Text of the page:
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Collaboration and your business

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This past week, the world turned its eyes towards Richmond, Va., as the UCI Road World Cycling Championships took center stage! For only the second time in its history, the last being in 1986, cycling’s pinnacle event was contested on American soil.

It is no small task for a city to host an event of this grandeur. It takes enormous effort and hundreds of dedicated people with a single focus. The goal for a host city is to create a legacy that will endure forever.

“Securing the 2015 world championships is the result of tremendous collaboration between civic and business leaders and strategic partners,” says Tim Miller, executive director of Richmond 2015 Inc., the nonprofit corporation that is responsible for the organization, management and promotion of the 2015 championships. I am also proud to say that my company, Genworth, is one of the founding partners in this great effort.

You are probably wondering why I chose to write a blog on these championships and how on earth does this have anything to do with you, my readers in terms of insights, knowledge and driving your business? As my loyal readers know, I believe that sports are a wonderful analogy for life.

See also: 3 critical steps: Help clients win the race against aging

So you’re probably thinking here comes a story about the athletes, but you’re wrong.

This time I want to focus on the collaboration among the various organizing groups to make my point. Richmond celebrated an incredible event and an enduring legacy because of the team-work to which so many people contributed.

This is exactly what is required to serve your clients’ long-term care (LTC) needs as the future for LTC becomes increasingly more complex and important. Given the wide-range of LTC circumstances people face in today’s complex environment, financial professionals need to “team up.” For a look at what I think your team of professionals should include, read on.

Bleachers

1. An insurance agent/producer who specializes in long-term care insurance (LTCI): the LTCI specialist. Of course, if you, the reader, or are a diehard LTCI specialist, you know why you’re the first on this list.

If you’re some other type of financial professional, or one that is contemplating getting your LTCI license, you should realize that the sooner clients talk to your LTCI specialist colleagues, the better.

While not all of your clients may qualify for insurance policies due to their health, many will if they act early before health concerns arise. For those who are uninsurable, a specialist can still offer guidance so that you and your clients better understand the current landscape which includes cost of long-term care services in your area

See also: How much does care cost?!?!

2. A geriatric nurse or licensed health care practitioner. Few among us want to envision ourselves in a future state of requiring care, but most of us would like to be prepared if not for ourselves than for the sake of our loved ones when that occurs. After all, long-term care impacts the family just as much (often times even more so) than the recipient of care. I have found when working with a geriatric nurse they provided a key understanding of the many forms LTC can take on. Their expertise has helped many clients decide which tasks family members may be able to perform and what the community services are offered locally and more.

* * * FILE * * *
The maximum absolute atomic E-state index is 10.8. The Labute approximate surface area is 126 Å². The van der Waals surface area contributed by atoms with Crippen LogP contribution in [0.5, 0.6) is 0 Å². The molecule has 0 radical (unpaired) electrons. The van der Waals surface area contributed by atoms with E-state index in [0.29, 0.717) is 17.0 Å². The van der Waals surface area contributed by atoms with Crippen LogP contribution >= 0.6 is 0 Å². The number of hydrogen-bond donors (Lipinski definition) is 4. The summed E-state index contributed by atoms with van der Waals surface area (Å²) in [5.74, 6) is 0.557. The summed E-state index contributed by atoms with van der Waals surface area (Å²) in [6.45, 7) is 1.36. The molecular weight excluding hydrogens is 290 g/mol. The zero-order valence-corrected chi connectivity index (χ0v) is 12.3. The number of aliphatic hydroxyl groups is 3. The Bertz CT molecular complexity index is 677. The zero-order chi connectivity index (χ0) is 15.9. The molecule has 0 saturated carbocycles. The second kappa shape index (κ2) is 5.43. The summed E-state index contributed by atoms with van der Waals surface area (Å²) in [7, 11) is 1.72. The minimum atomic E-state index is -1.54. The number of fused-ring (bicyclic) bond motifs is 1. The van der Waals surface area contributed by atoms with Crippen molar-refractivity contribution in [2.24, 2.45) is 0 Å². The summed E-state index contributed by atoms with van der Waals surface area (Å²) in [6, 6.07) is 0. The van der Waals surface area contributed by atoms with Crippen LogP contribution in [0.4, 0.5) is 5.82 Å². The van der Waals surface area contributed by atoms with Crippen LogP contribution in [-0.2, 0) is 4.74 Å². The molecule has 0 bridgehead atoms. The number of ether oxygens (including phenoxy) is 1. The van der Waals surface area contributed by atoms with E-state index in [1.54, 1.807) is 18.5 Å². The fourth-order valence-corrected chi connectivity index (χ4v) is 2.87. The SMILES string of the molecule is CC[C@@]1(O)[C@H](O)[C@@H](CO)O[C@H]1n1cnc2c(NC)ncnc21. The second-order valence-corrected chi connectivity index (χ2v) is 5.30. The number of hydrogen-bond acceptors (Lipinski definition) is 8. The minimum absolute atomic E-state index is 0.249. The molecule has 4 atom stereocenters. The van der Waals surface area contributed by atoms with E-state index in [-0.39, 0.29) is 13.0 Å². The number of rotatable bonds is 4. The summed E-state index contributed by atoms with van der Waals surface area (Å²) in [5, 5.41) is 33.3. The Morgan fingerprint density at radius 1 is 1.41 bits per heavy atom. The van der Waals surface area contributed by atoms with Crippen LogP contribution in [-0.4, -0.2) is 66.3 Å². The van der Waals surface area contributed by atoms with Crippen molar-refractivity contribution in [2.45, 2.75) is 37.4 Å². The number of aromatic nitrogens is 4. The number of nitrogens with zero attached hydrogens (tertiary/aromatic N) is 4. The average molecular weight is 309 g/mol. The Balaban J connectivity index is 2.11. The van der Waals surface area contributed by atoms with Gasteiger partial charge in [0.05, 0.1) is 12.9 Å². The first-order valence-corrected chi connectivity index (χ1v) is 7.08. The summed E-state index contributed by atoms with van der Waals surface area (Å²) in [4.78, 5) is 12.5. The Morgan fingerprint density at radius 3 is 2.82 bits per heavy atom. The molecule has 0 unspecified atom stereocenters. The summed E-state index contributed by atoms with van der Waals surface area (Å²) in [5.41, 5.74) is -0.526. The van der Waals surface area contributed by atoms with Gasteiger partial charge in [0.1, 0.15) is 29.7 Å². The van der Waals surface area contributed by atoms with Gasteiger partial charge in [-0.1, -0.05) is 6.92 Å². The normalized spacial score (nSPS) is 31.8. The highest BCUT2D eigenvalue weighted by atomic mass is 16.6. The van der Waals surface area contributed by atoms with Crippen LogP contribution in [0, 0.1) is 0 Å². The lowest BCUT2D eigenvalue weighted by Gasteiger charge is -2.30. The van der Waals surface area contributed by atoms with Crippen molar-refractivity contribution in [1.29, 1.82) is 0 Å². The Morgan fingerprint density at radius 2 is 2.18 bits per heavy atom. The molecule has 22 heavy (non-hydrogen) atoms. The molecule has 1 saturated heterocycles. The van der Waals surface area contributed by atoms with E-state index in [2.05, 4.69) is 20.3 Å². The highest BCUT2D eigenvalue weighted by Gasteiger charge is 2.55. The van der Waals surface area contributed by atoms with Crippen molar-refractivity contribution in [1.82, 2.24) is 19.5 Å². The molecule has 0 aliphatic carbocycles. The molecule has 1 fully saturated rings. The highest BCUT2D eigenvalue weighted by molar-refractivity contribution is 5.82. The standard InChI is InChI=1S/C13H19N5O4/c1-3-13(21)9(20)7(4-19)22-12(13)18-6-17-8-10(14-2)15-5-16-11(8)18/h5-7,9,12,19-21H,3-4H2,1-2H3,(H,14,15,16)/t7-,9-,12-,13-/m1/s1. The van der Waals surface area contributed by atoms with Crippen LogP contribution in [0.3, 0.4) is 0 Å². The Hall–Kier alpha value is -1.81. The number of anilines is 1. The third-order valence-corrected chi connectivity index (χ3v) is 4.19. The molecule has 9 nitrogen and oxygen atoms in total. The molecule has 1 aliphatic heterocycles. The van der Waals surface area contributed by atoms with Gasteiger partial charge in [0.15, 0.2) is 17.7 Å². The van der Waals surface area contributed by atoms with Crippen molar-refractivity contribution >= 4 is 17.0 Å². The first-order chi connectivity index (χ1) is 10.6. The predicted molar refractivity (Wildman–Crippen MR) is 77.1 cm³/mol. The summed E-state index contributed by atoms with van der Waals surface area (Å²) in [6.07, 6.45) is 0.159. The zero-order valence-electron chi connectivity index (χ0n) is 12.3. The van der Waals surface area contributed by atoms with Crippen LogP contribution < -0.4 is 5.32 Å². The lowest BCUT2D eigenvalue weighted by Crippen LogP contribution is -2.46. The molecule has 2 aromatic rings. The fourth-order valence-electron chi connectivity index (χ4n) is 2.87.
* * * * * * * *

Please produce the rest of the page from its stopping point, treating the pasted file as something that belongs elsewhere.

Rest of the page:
3. An elder care attorney, and an accountant holding the Certified Public Accountant (CPA) designation. By finding a trusted attorney in your area who specializes in elder law (ElderLawAnswers.comis an example of a site that could help clients locate one) along with a seasoned CPA, you can help your clients understand the nuances of government programs, withdrawing from retirement investments to pay for long-term care, estate taxes and more. To me and so many professionals this is a holistic approach.

A trusted elder care attorney provides the general estate planning issues and will counsel clients regarding the planning for incapacity but also viable alternative solutions with proper planning documents. When it comes to the issues of long-term care, these professionals assist clients in that planning process which could also include nursing home, assisted living and home care options. Some of the most immediate and difficult decisions clients and their loved ones face head on, is coordinating and finding the right type of care, determining if public and private resources are available to them, financing cost of care and working to ensure that every client receives their right to quality care. Elder care attorneys provide these strategies and more in their very specialized practice.

When it comes to the tax aspect of financial planning, it is the seasoned CPA that provides the specific structure of the investments that favor the investor as it applies to taxation. Coordinated in this way, everyone benefits. It is a holistic approach to proper planning. Today’s economy which is more diverse than ever, requires expert guidance.

Every team needs a driver to get organized. One of the best ways I have found that financial professionals can build these teams is through the use of seminars and presentations. Invite one or several of the above professionals to a seminar that you have scheduled for your appropriate clients and ask them to contribute their expertise. This is a ‘win-win’ for the allied professional who has the opportunity to meet your clients, impart their wisdom and eventually work as an integral part of the team to help build your clients and their families financial plan.